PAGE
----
Attracting investors is always a challenge

‘Supporting companies to scale is key to enabling future Irish economic growth’ says Orla O’Gorman, Head of Equity Listing at Euronext Dublin.

28th October, 2020
Attracting investors is always a challenge

What's your name?

Orla O’Gorman

What position do you hold?

Head of Equity Listing at Euronext Dublin and a member of the Euronext global listings team.

What are your day to day responsibilities?

I am responsible for managing our relationship with Euronext Dublin listed companies as well as working with companies looking to list on Euronext markets. I also lead our strategic financing programme, #IPOready, which provides executives in high-growth companies with the required skillset for raising strategic finance and accessing the capital markets.

My role is centred on connecting local companies to global capital markets in order to fund and accelerate innovation and growth. I am a member of the Alliance for Innovation Driven Recovery and the European Commission’s Technical Expert Stakeholder Group on SMEs.

How do you see the current situation affecting capital fundraising for businesses?

The current environment is certainly having an impact on fundraising, however there are ssignificant pools of capital available. At the start of the crisis funders initially focused on providing funds into existing portfolios before assessing new opportunities. It is fair to say that since then new opportunities have been funded but the bar is probably a bit higher now. In the current environment funds will flow to those who can demonstrate leadership, pragmatism, innovation and resilience at this time.

When might the IPO market recover?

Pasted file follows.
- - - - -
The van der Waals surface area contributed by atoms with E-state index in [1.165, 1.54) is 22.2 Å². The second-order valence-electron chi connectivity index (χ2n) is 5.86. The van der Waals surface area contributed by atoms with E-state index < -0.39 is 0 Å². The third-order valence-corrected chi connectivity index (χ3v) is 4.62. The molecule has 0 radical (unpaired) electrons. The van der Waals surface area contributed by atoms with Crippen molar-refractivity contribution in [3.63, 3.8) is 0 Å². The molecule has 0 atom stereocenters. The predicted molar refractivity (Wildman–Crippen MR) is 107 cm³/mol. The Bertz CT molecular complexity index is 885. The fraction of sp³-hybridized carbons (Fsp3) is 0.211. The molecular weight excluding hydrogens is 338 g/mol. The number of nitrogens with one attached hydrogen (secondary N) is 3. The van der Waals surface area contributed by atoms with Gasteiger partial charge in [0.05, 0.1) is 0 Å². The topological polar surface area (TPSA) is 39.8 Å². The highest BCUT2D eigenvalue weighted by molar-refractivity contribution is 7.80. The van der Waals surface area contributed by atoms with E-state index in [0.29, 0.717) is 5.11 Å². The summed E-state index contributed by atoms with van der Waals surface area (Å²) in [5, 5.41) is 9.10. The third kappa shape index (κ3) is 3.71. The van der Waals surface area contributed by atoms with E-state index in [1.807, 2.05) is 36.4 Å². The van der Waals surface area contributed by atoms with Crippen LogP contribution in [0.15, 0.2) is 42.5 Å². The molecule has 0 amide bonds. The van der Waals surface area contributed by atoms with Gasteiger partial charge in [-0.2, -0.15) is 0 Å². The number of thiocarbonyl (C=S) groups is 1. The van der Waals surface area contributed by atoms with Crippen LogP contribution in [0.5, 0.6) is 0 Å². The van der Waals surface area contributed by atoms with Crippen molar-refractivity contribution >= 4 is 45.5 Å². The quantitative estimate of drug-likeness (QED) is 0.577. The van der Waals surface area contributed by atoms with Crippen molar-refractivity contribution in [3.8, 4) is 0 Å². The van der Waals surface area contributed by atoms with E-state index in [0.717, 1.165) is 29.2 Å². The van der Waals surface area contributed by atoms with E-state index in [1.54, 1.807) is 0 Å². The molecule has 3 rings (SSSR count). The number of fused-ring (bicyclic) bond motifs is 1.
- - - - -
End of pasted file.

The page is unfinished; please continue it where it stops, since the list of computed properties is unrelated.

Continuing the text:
The IPO market had a good start in 2020, however at the start of the crisis there was minimal activity, this has since recovered, with increased IPOs in technology, healthcare and cleantech sectors leading the way globally. 2020 activity in subsequent fundraisings on the market has been really high, Irish based companies alone have raised >€2bn year to date. The ability to raise funds quickly and efficiently by listed companies in the current environment has shown the real value of having a stock market listing and thus has put it back on the agenda for companies to consider for their strategic financing requirements.

What are some of the new challenges growth-stage businesses encounter when they are on the lookout for new investors?

Attracting investors is always a challenge so it is important that business executives ensure that they take the time to prepare their company and investment story well so that they make the most of their meetings with potential investors. Additional challenges at this time include inability to always engage with investors face to face, this can make negotiations harder, and the challenges of predicting future growth give the current environment including Brexit uncertainties.

Companies seeking investment should have a clear understanding of (i) how much capital they need; (ii) what they need it for – expansion / M&A / strengthen balance sheet; (iii) what is the right source of funding to deliver to their ambitions; and (iv) who is the right provider of that finance. It is critical that companies get this right, so they are funding their business with the right mix equity and debt and with the right funding partners.

Investors want a concise investment pitch that gives them enough information to understand (I) what you want their money for; (ii) how you will use it to create value and grow your business; and (iii) how they can value it.